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Walter White Privilege: Facile Empathy in Breaking Bad
By Film Corner Tea Time Columnist THOMAS ZACHARY TOLES
Given that Better Call Saul, the spin-off of Vince Gilligan’s universally acclaimed Breaking Bad has placed its first record-breaking season six-feet-under (in slavering anticipation of the second season, ordered by AMC before Season One even aired), it’s high time for a critical reexamination of the series that started it all, a show that pretends to test the limits of our empathy while rewarding its viewers for lazily aligning with a singular, dominant perspective.
Let us examine what is broken and bad with Breaking Bad.
|"Let's just blow EVERYBODY the fuck away!"|
Walter White (Bryan Cranston), an overqualified chemistry teacher with an ego, is driven to meth dealing and murder by the onset of lung cancer. He hopes to earn enough to cover his exorbitant treatment costs and posthumously bequeath a large sum for his family. The apparent premise of the show is: to what extent can this ordinary man justify his increasingly immoral behaviour with ostensibly compassionate motives? How long will the viewer’s allegiance to Walt last before siding with him becomes impossible?
Breaking Bad’s great fault, however, is that it creates a warped world in which there is effectively no human alternative to Walt. He is the cleverest, coolest, most compelling person in the show, unquestionably a better meth cook than any Hispanic cartel member who preceded him. The genius middle-class white man with crazed ambition (the American dream!) is glorified in his corruption while the devastating effects of meth addiction on impoverished communities are only shown once or twice in the entire series. Walter White is “Whiteman,” America’s presiding figure--a superhero of narcissistic greed.
The emotional consequences of Walt’s actions on his family and other major characters are deceptively insubstantial. The wronged family includes his wife Skyler (Anna Gunn), a character so unsympathetic to most fans that desperately cheating on her lying drug-dealer husband was widely deemed unforgivable. Then there are his children: Walt Jr. (RJ MItte), whose primary arc consists of driving lessons and breakfast consumption, and Holly (Elanor Anne Wenrich), a baby forgotten as frequently by the show’s writers as Maggie is by Homer Simpson.
Skyler is a controversial case because, as Erin Gloria Ryan (writer and managing editor of JEZEBEL) argued, fan hatred for her was due to misogyny, despite the show’s loud assertions of her blamelessness. I counter that her blamelessness reflects Gilligan’s inability to imagine a rich inner life for the character. Skyler’s existence separate from Walt’s endeavours, and her pain, become increasingly vague as the show takes Walt’s continuing survival as its central concern. Walt also causes anguish for Jesse (Aaron Paul), his partner-in-crime, but Walt’s final sacrifice for Jesse allows the older man’s manipulations to be overshadowed by the real villains of the show.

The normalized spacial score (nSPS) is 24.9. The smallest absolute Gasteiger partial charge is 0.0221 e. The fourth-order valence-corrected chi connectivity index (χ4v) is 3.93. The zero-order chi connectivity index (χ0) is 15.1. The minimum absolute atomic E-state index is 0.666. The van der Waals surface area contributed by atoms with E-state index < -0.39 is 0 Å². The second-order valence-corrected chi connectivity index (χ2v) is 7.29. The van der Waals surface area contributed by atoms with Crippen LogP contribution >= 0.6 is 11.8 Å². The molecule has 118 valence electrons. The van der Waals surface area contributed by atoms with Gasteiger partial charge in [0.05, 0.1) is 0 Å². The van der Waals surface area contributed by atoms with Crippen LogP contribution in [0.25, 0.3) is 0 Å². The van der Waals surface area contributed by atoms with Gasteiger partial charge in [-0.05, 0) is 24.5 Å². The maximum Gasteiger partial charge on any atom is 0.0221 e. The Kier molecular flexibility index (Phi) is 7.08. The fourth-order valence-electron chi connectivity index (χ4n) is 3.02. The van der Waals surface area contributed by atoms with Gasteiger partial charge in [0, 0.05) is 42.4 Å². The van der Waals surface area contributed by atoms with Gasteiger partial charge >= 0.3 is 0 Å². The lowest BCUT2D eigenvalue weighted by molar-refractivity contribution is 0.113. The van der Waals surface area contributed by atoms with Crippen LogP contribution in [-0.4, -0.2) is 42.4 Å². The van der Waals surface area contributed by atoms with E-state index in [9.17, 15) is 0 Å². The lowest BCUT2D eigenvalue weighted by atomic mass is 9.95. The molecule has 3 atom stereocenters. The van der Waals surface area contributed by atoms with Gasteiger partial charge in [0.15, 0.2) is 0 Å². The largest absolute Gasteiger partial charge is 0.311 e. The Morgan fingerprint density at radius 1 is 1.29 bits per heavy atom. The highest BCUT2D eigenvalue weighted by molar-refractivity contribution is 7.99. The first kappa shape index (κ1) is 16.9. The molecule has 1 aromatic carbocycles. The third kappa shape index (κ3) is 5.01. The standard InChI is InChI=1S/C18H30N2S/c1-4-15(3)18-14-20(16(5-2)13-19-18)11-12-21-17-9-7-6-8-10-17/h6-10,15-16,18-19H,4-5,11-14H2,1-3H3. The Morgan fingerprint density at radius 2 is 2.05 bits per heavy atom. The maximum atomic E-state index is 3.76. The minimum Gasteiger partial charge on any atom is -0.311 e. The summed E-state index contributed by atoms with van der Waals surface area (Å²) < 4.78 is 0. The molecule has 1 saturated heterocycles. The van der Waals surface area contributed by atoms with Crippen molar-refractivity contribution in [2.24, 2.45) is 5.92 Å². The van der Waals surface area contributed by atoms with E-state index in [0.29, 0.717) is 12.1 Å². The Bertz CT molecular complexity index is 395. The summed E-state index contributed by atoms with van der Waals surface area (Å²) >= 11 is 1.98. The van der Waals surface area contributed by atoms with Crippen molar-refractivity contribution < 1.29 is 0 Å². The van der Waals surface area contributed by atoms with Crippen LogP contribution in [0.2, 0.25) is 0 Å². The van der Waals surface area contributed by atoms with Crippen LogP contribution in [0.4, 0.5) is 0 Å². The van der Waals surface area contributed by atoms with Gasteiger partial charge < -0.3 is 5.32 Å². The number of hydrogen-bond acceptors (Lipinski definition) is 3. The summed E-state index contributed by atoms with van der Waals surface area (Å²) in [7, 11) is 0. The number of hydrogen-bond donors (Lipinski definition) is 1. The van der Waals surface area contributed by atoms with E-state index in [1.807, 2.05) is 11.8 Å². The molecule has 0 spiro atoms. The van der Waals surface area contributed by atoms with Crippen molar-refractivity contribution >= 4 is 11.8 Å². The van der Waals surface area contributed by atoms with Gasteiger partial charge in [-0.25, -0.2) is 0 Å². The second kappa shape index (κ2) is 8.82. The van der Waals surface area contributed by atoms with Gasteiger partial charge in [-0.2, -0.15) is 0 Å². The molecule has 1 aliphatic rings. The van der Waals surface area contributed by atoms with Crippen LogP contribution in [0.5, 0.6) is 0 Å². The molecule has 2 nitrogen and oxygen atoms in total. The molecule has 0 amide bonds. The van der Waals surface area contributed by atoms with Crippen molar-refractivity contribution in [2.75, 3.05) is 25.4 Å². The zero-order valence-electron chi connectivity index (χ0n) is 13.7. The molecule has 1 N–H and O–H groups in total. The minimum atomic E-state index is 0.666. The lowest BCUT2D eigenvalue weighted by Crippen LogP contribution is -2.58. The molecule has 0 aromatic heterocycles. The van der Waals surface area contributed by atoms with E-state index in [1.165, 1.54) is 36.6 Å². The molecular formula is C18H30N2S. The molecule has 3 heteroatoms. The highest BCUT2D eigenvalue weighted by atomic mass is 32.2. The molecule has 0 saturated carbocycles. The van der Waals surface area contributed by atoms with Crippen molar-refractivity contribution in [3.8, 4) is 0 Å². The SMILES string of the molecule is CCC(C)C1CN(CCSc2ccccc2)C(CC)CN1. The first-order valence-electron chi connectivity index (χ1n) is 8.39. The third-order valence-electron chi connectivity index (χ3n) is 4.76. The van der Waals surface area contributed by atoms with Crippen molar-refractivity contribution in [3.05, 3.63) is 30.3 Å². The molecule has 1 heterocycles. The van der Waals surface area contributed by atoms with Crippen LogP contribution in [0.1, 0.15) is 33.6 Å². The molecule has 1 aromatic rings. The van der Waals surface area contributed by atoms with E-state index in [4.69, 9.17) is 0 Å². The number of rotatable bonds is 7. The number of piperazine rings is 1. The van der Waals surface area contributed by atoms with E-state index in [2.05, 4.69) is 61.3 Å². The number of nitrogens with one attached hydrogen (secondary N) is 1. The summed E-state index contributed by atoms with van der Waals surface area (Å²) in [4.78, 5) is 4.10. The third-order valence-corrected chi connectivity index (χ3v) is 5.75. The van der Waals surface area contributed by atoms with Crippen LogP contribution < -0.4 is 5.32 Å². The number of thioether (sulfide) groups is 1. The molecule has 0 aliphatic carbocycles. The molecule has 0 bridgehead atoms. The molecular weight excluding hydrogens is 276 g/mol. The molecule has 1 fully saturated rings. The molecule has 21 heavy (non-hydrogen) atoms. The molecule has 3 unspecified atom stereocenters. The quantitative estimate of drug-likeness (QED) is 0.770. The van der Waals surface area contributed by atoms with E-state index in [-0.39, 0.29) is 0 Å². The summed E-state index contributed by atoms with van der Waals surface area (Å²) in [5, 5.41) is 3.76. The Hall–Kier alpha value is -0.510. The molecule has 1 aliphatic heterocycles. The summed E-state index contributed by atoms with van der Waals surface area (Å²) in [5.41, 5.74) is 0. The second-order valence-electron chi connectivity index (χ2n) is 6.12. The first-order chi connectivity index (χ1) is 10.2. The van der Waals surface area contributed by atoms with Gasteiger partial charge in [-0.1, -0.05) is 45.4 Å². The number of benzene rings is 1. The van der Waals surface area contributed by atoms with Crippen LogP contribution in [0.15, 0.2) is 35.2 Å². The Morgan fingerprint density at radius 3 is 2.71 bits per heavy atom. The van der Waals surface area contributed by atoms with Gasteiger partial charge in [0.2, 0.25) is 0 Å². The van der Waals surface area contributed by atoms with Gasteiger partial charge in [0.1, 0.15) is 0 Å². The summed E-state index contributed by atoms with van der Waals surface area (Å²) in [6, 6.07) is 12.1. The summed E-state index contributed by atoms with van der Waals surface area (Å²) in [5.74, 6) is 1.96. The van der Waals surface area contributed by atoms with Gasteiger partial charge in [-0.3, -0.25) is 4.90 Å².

Breaking Bad ends by establishing a ludicrous dichotomy between Walt (a human with flaws--like us) and the fantasy of truly evil people (neo-Nazis) who, unlike Walt, don’t have their reasons. Walt confesses his selfishness (self-awareness achieved!) and redeems himself by vanquishing actual, uncomplicated evil and rescuing Jesse.
|Walter White and Edward Hyde: Happy Bedfellows!|
For the show’s legions of viewers, Walt has been a surrogate Mr. Hyde, allowing us to tacitly revel in his immorality from the safety of our couches. Breaking Bad relies on the seductive illusion that our dark sides can be outsourced to Walt, vicariously embraced, and then neutralized with Walt’s death and his accompanying self-awareness (that we are invited to share).
Gilligan expresses his desire to redeem Walt and provide a satisfying, palatable ending in his comments on a possible alternate ending in which Walt shoots up a jail to free Jesse:
“[W]e kept asking ourselves, ‘Well, how bad is Walt going to be at the end here? Is he going to kill a bunch of upstanding, law-abiding jail guards? What the hell kind of ending is that?’”Gilligan wants closure and gratification for his audience; he does not want to leave them frustrated or confused. Walt’s redemption purges the viewer’s guilt for fetishizing him, tying up the show’s loose ends on a chilling note of admiration.
Fiction has the power to vividly portray disorder and ambiguity, in ways that may help us reach a wider, more empathetic outlook. Yet Breaking Bad rewards its viewers for lionizing its slick, troubled protagonist, not challenging us to peer at the peripheral figures beyond him.
Countless Americans are indifferent to the commonplace killings of unarmed people of colour by police officers—proclaiming that Mike Brown, Miriam Carey, Eric Garner, and many others just shouldn’t have broken the law. Undoubtedly, many of these same Americans readily accepted Walt’s violent criminality.
Breaking Bad dangerously inhibits empathy for real-life abuses of power because it predominantly asks its viewers to identify with the one character with both authority and explicit motives. Walt is a complex figure surrounded by stereotypes like Tuco’s homicidal cousins, whose non-existent personalities are only justified by their brutish foreignness.
Breaking Bad encourages empathy for yet another white authority figure (who kills, like Darren Wilson or George Zimmerman, when he “fears for his life”), while disregarding the humanity of those less powerful than he.
A narrow vision, indeed.
Breaking Bad is available in Canada by clicking HEREand in the United States of America by clicking HEREand in the Jolly Old United Kingdom by clicking HERE The first 10 episodes of Season One of Better Call Saul premiered on AMC on February 8, 2015.
All photo collages by GJK